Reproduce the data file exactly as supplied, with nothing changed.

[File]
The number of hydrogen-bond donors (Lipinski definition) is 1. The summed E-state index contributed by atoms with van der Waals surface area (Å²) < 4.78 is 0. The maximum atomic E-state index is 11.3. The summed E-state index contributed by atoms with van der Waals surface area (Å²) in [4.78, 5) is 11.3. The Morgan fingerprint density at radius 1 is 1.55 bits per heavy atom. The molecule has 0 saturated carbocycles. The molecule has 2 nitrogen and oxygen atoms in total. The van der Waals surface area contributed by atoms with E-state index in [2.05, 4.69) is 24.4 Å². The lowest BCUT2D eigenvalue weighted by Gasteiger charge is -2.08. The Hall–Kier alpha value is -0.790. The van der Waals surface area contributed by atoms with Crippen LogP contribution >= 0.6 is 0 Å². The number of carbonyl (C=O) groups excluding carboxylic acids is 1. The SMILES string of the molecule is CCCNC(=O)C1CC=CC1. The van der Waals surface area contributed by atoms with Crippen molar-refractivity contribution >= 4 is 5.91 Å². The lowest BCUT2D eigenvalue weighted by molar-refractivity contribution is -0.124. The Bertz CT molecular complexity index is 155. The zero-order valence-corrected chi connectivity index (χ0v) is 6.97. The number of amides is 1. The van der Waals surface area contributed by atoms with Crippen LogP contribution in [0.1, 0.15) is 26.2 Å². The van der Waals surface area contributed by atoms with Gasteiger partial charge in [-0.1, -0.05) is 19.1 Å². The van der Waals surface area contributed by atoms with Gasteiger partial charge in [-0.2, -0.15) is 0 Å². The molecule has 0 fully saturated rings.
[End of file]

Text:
The number of hydrogen-bond donors (Lipinski definition) is 1. The summed E-state index contributed by atoms with van der Waals surface area (Å²) < 4.78 is 0. The maximum atomic E-state index is 11.3. The summed E-state index contributed by atoms with van der Waals surface area (Å²) in [4.78, 5) is 11.3. The Morgan fingerprint density at radius 1 is 1.55 bits per heavy atom. The molecule has 0 saturated carbocycles. The molecule has 2 nitrogen and oxygen atoms in total. The van der Waals surface area contributed by atoms with E-state index in [2.05, 4.69) is 24.4 Å². The lowest BCUT2D eigenvalue weighted by Gasteiger charge is -2.08. The Hall–Kier alpha value is -0.790. The van der Waals surface area contributed by atoms with Crippen LogP contribution >= 0.6 is 0 Å². The number of carbonyl (C=O) groups excluding carboxylic acids is 1. The SMILES string of the molecule is CCCNC(=O)C1CC=CC1. The van der Waals surface area contributed by atoms with Crippen molar-refractivity contribution >= 4 is 5.91 Å². The lowest BCUT2D eigenvalue weighted by molar-refractivity contribution is -0.124. The Bertz CT molecular complexity index is 155. The zero-order valence-corrected chi connectivity index (χ0v) is 6.97. The number of amides is 1. The van der Waals surface area contributed by atoms with Crippen LogP contribution in [0.1, 0.15) is 26.2 Å². The van der Waals surface area contributed by atoms with Gasteiger partial charge in [-0.1, -0.05) is 19.1 Å². The van der Waals surface area contributed by atoms with Gasteiger partial charge in [-0.2, -0.15) is 0 Å². The molecule has 0 fully saturated rings.